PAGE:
IPC upholds City of Windsor’s decision to withhold complaint letter from worker

The view along Riverside Drive in Windsor, Ont., with the Ambassador Bridge in the background. Photo: HR Law Canada/Canva

The City of Windsor was justified in withholding information from one of its workers regarding a complaint made about their conduct, Ontario’s privacy commissioner has ruled.

The worker sought a copy of a letter that was sent to the executive director of HR for the city. It contained allegations of misconduct by the worker in relation to their position as a city employee, and improper use of a city-issued cellphone.

In response to the complaint letter, the city retained outside counsel to investigate the allegation and for an opinion as to whether the employee abused their position as an employee in any way. The investigation ultimately exonerated the worker.

Request made under privacy legislation

The worker filed the request under the Municipal Freedom of Information and Protection of Privacy Act. They sought a variety of records from various city departments, and for communications between specific individuals.

The city issued a decision, and the worker appealed that to the Information and Privacy Commissioner (IPC) for Ontario. During mediation, the worker narrowed their request to the city for access to the letter of complaint made about them to the city.

The city granted access to the specified complaint letter and to 27 of its 33 attachments. The city said the information it withheld was exempt under the mandatory personal privacy exemption in section 14 of the act. It also took the position that the act did not apply to the records because they were employment-related records excluded from the act by section 52(3).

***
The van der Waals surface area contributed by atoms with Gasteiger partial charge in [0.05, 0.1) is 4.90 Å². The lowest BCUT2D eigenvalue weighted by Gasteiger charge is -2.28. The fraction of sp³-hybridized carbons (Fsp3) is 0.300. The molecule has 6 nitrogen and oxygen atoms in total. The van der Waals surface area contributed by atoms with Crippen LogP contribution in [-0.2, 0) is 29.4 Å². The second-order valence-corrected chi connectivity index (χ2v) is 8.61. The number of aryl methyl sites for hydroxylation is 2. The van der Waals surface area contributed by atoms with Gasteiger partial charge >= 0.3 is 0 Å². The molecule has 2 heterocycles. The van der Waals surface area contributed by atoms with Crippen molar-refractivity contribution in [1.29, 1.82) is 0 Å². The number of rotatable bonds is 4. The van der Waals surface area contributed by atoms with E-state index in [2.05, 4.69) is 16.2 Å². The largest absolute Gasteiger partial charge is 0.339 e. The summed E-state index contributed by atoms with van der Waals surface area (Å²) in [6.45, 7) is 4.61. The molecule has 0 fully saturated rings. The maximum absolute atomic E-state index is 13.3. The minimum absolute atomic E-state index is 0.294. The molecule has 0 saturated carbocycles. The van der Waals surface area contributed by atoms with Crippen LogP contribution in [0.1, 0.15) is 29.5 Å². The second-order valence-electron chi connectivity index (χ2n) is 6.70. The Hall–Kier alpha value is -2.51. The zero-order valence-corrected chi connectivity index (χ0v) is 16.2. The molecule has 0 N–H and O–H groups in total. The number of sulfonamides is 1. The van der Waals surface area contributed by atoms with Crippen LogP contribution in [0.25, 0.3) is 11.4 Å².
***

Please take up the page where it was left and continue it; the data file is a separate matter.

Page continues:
Section 52(3) excludes records concerning certain labour relations or employment-related matters.

Attempts at mediation failed, and the case ended up before the IPC, which was tasked with deciding if the worker was entitled to access to the six attachments the city held back.

The IPC noted that it takes a “whole record approach” to exclusions under section 52(3), meaning the record is examined as a whole and the exclusion cannot apply only to a portion of the record. It also noted that an institution like the City of Windsor may still “exercise its discretion to disclose records or information outside of the access regime in the act, as the city says it did by providing the appellant with parts of the complaint.”

The IPC’s ruling

The IPC said for it to find that section 52(3)3 applies, it must be satisfied that:

  1. the record was collected, prepared, maintained or used by the city or on its behalf;
  2. this collection, preparation, maintenance or use was in relation to meetings, consultations, discussions or communications; and,
  3. these meetings, consultations, discussions or communications were about labour relations or employment-related matters in which the city has an interest.

The IPC ruled that the record met each of the requirements in the act, and the city was therefore entitled to withhold the information.

“I accept the city’s position that meetings, consultations, discussions or communications took place regarding the information in the record, including discussions with external counsel retained to investigate on behalf of the city whether the allegations were founded,” it said.

For the third point, the IPC said: “Whether resulting in discipline or not, I am satisfied that information in the record as a whole relates to matters in which the city has an interest as an employer.”

The worker’s appeal was dismissed.

For more information see Windsor (City) (Re), 2022 CanLII 122358 (ON IPC)

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